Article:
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Business woman in heels, hr

First legislation against forced high heels at work underway

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Women’s protests over being forced to wear high heels at work are gaining traction. In British Columbia, Canada, a recently proposed law to help bring an end to workplace discrimination is getting support from the province’s premier. In the UK, a petition led to a parliamentary debate on the topic of high heels in the office.

The Canadian province could become the first place in the world to pass legislation specifically aimed at preventing the forced wearing of high heels at work. On March 8, British Columbia Green Party leader Andrew Weaver introduced a bill that would ensure “employers do not set varying footwear requirements for their employees based on gender, gender expression or gender identity”.

The act would make employers unable to require select employees to wear high heels and instead give them the option of wearing other types of appropriate footwear. It has gained the support of premier of British Columbia, Christy Clark, who took to Facebook to explain her stance.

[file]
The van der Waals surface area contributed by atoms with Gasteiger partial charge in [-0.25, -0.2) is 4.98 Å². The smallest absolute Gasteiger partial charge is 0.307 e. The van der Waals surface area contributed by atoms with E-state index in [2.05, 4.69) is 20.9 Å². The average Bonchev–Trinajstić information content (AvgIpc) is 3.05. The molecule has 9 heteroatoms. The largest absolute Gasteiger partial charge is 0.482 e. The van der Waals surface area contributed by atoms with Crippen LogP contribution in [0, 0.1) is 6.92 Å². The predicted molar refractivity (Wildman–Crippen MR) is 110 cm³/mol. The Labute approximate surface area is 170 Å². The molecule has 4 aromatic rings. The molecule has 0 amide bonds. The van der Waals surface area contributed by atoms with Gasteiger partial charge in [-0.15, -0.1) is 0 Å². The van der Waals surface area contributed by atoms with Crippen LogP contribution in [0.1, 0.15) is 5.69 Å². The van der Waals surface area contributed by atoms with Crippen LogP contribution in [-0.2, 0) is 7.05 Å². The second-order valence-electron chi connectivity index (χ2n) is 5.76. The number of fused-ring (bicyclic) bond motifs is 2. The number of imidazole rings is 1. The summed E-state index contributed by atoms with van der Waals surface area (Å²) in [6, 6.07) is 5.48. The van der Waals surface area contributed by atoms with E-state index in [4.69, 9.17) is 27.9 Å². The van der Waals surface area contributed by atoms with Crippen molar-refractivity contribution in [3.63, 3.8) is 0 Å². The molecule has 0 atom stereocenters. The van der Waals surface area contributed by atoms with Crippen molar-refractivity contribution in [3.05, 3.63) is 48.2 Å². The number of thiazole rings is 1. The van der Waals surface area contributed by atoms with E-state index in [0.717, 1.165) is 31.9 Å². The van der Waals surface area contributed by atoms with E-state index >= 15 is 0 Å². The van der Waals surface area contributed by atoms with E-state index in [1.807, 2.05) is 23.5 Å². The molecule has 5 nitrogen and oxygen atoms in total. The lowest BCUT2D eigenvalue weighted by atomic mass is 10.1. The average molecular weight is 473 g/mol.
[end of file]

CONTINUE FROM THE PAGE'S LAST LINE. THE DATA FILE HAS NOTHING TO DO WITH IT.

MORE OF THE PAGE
Also last week, on March 6, the UK parliament debated the same issue after an online petition gathered over 150,000 signatures. The petition was filed by Nicola Thorp, who was told in December 2015 that her flat shoes were unacceptable for a temporary assignment at the London office of PwC.

Her employment agency’s dress code included among other things the specification that female workers must wear shoes with a heel between five and 10 centimeters high, which Thorp considered to be “outdated and sexist”.

Following the non-binding debate, the government stated:

“Employers are entitled to set dress codes for their workforce but the law is clear that these dress codes must be reasonable. That includes any differences between the nature of rules for male and female employees, otherwise the company may be breaking the law. Employers should not be discriminating against women in what they require them to wear.”

ALSO READ: Photo of woman’s bloody feet uncovers sexism at work

Photo / iStock

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